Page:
Nantahala National Forest Mountain Biking Overview

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Nantahala National Forest, North Carolina

  • Adjacent to Great Smoky Mountains National Park, this national forest offers comparable scenery and welcomes mountain bikers throughout much of its 500,000 acres.
  • Bike hundreds of lightly graveled forest roads along mountain streams and up mountaintops such as Cheoah Bald.
  • Course through a series of loops over 42 hilly miles alongside Fontana Lake in Tsali Recreation Area. The campground and washing station are two much-appreciated amenities.
  • Camp at Hanging Dog Recreation Area, astride Hiwassee Lake, or enjoy a refreshing swim after cycling its eight-mile mountain-bike trail.
  • Stick to the path at Panthertown Valley to avoid sensitive wetland bogs and view superlative geological scenery along 30 miles of trails. Schoolhouse Falls is a prime destination.

Big Creek Loop
Length: 9.4 miles round-trip
Elevation Change: 700 feet
Rating: More difficult
USGS Map: Highlands
Head & End: Junction of FS 401 (Rich Gap Road) and Bull Pen Road in Horse Cove. Parking is available for four to six cars.
Access: From Highlands drive 3.1 miles on Horse Cove Road to FS 401 (Rich Gap Road). Park in pull-off on FS 401 near the Old Poplar tree.
Attractions & Considerations: The loop may be ridden in either direction. The view of the rock faces on the Fodderstacks, Rich, and Blackrock Mountains are more dramatic if the return is made on FS 401. Grades on Walking Stick Road and FS 4567 are equally steep. This loop is suitable for hybrid bikes. Cars and trucks use all segments of the loop, but traffic is generally light on the gravel sections. There are two short paved sections where traffic is heavier. Start east on Horse cove/Bull Pen Road (paved), and turn right onto the gravel Walking Stick Road (SR 1608). After crossing a bridge over Big Creek, watch for FS 4567, which is on the right. This road winds and twists up to FS 401. Turn right. The short piece of pavement ends at the landfill. Continue on the gravel to the starting point. In addition to the tremendous views of the exposed rock faces on this route, there are views of the falls and cascades on Big Creek. Walking Stick Falls is on private property.

Blue Valley Waterfalls
Length: 6.6 miles one-way
Elevation Change: 400 feet
Rating: More difficult
USGS Map: Highlands, Scaly
Head: Intersection of Clear Creek Road (SR 1613) and FS 367 (Little Yellow Road)
End: Abes Creek and small parking area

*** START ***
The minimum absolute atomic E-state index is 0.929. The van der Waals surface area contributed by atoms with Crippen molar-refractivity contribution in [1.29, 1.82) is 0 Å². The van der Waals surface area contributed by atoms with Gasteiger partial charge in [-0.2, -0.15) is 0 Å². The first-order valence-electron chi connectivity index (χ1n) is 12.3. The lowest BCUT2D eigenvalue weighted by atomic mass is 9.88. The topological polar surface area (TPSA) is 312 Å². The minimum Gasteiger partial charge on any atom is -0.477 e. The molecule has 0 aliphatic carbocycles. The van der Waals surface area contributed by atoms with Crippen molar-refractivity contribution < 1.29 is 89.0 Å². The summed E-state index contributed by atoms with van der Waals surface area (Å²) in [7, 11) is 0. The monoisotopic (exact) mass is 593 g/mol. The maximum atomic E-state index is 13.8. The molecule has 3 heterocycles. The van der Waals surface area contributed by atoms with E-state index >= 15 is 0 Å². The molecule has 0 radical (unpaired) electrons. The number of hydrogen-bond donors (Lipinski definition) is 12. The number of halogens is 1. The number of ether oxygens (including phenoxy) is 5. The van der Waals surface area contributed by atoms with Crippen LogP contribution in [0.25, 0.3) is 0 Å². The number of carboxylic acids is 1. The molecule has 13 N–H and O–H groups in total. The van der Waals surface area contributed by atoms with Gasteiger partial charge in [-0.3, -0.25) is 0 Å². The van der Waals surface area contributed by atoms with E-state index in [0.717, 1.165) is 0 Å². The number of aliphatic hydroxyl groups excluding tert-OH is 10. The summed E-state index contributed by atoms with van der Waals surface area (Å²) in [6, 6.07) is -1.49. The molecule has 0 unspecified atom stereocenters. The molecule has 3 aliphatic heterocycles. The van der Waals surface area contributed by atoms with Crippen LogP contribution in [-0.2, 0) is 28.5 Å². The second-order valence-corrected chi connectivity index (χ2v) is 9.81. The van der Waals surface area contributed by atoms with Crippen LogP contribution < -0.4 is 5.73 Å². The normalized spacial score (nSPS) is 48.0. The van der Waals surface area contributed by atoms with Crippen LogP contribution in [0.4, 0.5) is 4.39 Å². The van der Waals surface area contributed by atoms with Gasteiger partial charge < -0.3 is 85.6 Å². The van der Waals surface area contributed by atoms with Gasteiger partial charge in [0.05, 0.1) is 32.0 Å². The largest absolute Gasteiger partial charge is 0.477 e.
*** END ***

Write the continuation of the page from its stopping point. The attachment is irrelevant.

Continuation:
Access: From the intersection of US 64 and NC 28 in Highlands, drive south on NC 28 two miles to Clear Creek Road and continue 1.3 miles to FS 367, which is on the right after a sharp hairpin turn. There are four to six parking spaces on the shoulder of FS 367.
Attractions & Considerations: Blue Valley has many creeks and waterfalls. Most waterfalls are either visible from the road or can be reached after a short hike. If any time is spent at a waterfall, it is advisable to have some method of securing your bicycle. From FS 367 go west until it intersects with FS 79 (Blue Valley). Continue west to Abes Creek. A detour on FS 79C (0.6 mile one way) can be made to the base of Glen Falls. To see the falls, secure the bike at the bottom and hike up. There are several primitive campgrounds and picnic areas. Wildlife areas and some timber cuts are behind the gated roads.

Brush Creek
Length: 6 miles one-way
Elevation Change: 950 feet
Rating: More difficult
USGS Map: Highlands, Scaly
Head: Cole Gap on Buck Creek Road at Junction with FS 4539
End: Emmaline Gap where FS 4539 has been seeded to grass
Access: From Highlands take US 64 east three miles to Buck Creek Road. From Cashiers take US 64 west seven miles to Buck Creek Road. Drive north on Buck Creek Road 2.3 miles to Cole Gap and FS 4539 and Yellow Mountain Trail. Park off road.
Attractions & Considerations: Route is on FS 4539 (Brush Creek), which was recently improved by incorporating parts of old logging roads, a new section around Houston field and Smith Camp, and the lower end of Flat Mountain Road. Start at the gate on FS 4539 and cycle down on the gravel road. The initial descent down to Houston field is steep. The section around Smith Camp is up and down, while the section on old Flat Mountain Road is fairly level. The route has several views of mountains and valleys. There are also clearcuts and thinnings. Toward the end of FS 4539 and the approach of Emmaline Gap, the road has been seeded to grass for wildlife management. Turn back at this point. Only hiking is permitted in Emmaline Cap.

Clear Creek Loop
Length: 8.8 miles round-trip
Elevation Change: 500 feet
Rating: Easiest to more difficult
USGS Map: Highlands
Head: Intersection of Clear Creek Road (SR 1613) and FS 367, Little Yellow Mountain Road
End: Same as head
Access: From intersection of US 64 and NC 28 in Highlands, drive south on NC 28 2.1 miles to Clear Creek Road. Turn right onto Clear Creek Road and continue 1.3 miles to FS 367, which is on the right after a sharp hairpin turn. There are four to six parking spaces on the shoulder of FS 367.